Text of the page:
Ladies and gentlemen…YES!  He did and he did it masterfully.   This isn’t like with Michael Bay’s “Pearl Harbor,” where the historical narrative gets bogged down by a clichéd romance between Ben Affleck and Kate Beckinsale.  No, this is a straightforward visual saga of 400,000 men trying to keep their heads above water (quite literally at some points in the film) as they fight to stay alive each day and night.  To quote YouTube movie reviewer Ralph Sepe Jr., “A really great film is one you can watch with the sound off and still know what’s going on.”  Dunkirk is most certainly an experience and one that should be viewed in IMAX.  Granted, it would still be effective without IMAX, but for an even more dramatic effect, I would recommend seeing it in IMAX.  The bang and clamor is palpable as the men go from one brush with death to another.  The visual experience of Dunkirk is so visceral that you WILL hear the bullets whizzing by your ear.  Your heart WILL pound rapidly at each and every bomb that falls from the sky and blasts the sand beneath their boots.  This movie provides very little breathing room, i.e. no scenes of the men joking with bottles of beer in hand, so expect to be holding your breath many times throughout the film.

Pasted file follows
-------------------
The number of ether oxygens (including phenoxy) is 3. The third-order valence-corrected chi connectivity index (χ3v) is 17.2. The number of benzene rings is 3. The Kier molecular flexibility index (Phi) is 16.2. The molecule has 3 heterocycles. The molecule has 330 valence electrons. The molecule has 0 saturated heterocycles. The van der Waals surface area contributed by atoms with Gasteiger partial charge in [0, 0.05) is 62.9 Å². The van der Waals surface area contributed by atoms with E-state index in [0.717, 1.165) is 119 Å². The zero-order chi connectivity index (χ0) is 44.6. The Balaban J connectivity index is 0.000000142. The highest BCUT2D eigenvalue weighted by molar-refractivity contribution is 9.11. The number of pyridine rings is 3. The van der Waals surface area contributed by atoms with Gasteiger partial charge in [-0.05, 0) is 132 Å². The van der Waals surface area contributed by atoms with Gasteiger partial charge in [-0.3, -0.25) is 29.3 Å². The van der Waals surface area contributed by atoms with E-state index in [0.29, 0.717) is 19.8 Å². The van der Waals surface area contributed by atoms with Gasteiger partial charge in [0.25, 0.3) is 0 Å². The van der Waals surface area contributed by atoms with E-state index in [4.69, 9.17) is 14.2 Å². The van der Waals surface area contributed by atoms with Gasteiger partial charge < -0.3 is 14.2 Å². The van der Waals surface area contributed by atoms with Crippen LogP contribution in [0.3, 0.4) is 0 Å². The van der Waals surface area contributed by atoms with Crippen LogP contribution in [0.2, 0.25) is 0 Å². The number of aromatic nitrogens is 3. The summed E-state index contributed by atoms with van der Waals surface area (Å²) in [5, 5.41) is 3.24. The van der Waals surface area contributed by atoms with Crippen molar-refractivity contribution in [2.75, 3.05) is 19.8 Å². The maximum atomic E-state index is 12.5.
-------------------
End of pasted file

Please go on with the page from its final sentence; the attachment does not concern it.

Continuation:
Yes, there is very little dialogue in this film, and in a strange way it actually works to the film’s advantage.  Let’s be honest: In a high-stress situation, would there really be any small chit-chat going on?  No, I don’t think so.  Okay, maybe there’d be that one guy who tries to lighten the mood, but even he would have one thing on his mind in the midst of danger: “Survive.”  Because there’s no cheesy sentences about a girlfriend back home or clichéd speeches about freedom and the American way, the story is what take center-stage–as it should be.  While there is no main protagonist to relate to, this enables the audience to care for all the men, which from a Catholic perspective brings to mind the Church’s stance on the dignity of every person; how whether you know somebody’s name or not, they have an inherent dignity simply because they are.